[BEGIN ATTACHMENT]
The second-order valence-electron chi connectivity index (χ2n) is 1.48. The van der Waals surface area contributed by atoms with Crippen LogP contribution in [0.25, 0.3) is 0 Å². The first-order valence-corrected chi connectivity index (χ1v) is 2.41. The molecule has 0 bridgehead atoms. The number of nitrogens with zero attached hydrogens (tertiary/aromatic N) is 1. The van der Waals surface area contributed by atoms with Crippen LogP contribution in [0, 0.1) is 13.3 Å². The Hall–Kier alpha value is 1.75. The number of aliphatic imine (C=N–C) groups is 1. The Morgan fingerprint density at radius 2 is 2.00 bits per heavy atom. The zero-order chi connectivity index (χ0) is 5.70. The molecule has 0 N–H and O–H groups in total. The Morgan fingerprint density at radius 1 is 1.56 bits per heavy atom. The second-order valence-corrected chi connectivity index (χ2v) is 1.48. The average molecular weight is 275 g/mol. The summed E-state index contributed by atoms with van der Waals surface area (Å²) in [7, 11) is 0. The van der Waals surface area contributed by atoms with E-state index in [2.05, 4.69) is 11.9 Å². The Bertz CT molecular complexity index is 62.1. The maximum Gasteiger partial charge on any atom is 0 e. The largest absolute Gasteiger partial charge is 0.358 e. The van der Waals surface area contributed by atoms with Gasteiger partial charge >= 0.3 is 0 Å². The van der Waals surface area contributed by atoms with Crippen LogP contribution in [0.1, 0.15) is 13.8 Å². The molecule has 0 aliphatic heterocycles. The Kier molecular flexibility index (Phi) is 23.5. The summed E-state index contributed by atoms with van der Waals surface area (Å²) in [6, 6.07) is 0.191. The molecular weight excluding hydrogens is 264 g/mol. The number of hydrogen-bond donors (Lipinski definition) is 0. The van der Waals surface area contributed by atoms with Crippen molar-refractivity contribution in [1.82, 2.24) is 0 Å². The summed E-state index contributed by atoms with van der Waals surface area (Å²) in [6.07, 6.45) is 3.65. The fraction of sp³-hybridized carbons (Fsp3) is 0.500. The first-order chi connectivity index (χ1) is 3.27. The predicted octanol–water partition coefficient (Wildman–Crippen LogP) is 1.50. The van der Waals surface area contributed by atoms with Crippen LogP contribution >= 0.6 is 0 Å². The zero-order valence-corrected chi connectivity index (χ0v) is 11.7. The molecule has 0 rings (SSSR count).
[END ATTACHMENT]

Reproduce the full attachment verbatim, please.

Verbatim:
The second-order valence-electron chi connectivity index (χ2n) is 1.48. The van der Waals surface area contributed by atoms with Crippen LogP contribution in [0.25, 0.3) is 0 Å². The first-order valence-corrected chi connectivity index (χ1v) is 2.41. The molecule has 0 bridgehead atoms. The number of nitrogens with zero attached hydrogens (tertiary/aromatic N) is 1. The van der Waals surface area contributed by atoms with Crippen LogP contribution in [0, 0.1) is 13.3 Å². The Hall–Kier alpha value is 1.75. The number of aliphatic imine (C=N–C) groups is 1. The Morgan fingerprint density at radius 2 is 2.00 bits per heavy atom. The zero-order chi connectivity index (χ0) is 5.70. The molecule has 0 N–H and O–H groups in total. The Morgan fingerprint density at radius 1 is 1.56 bits per heavy atom. The second-order valence-corrected chi connectivity index (χ2v) is 1.48. The average molecular weight is 275 g/mol. The summed E-state index contributed by atoms with van der Waals surface area (Å²) in [7, 11) is 0. The van der Waals surface area contributed by atoms with E-state index in [2.05, 4.69) is 11.9 Å². The Bertz CT molecular complexity index is 62.1. The maximum Gasteiger partial charge on any atom is 0 e. The largest absolute Gasteiger partial charge is 0.358 e. The van der Waals surface area contributed by atoms with Gasteiger partial charge >= 0.3 is 0 Å². The van der Waals surface area contributed by atoms with Crippen LogP contribution in [0.1, 0.15) is 13.8 Å². The molecule has 0 aliphatic heterocycles. The Kier molecular flexibility index (Phi) is 23.5. The summed E-state index contributed by atoms with van der Waals surface area (Å²) in [6, 6.07) is 0.191. The molecular weight excluding hydrogens is 264 g/mol. The number of hydrogen-bond donors (Lipinski definition) is 0. The van der Waals surface area contributed by atoms with Crippen molar-refractivity contribution in [1.82, 2.24) is 0 Å². The summed E-state index contributed by atoms with van der Waals surface area (Å²) in [6.07, 6.45) is 3.65. The fraction of sp³-hybridized carbons (Fsp3) is 0.500. The first-order chi connectivity index (χ1) is 3.27. The predicted octanol–water partition coefficient (Wildman–Crippen LogP) is 1.50. The van der Waals surface area contributed by atoms with Crippen LogP contribution >= 0.6 is 0 Å². The zero-order valence-corrected chi connectivity index (χ0v) is 11.7. The molecule has 0 rings (SSSR count).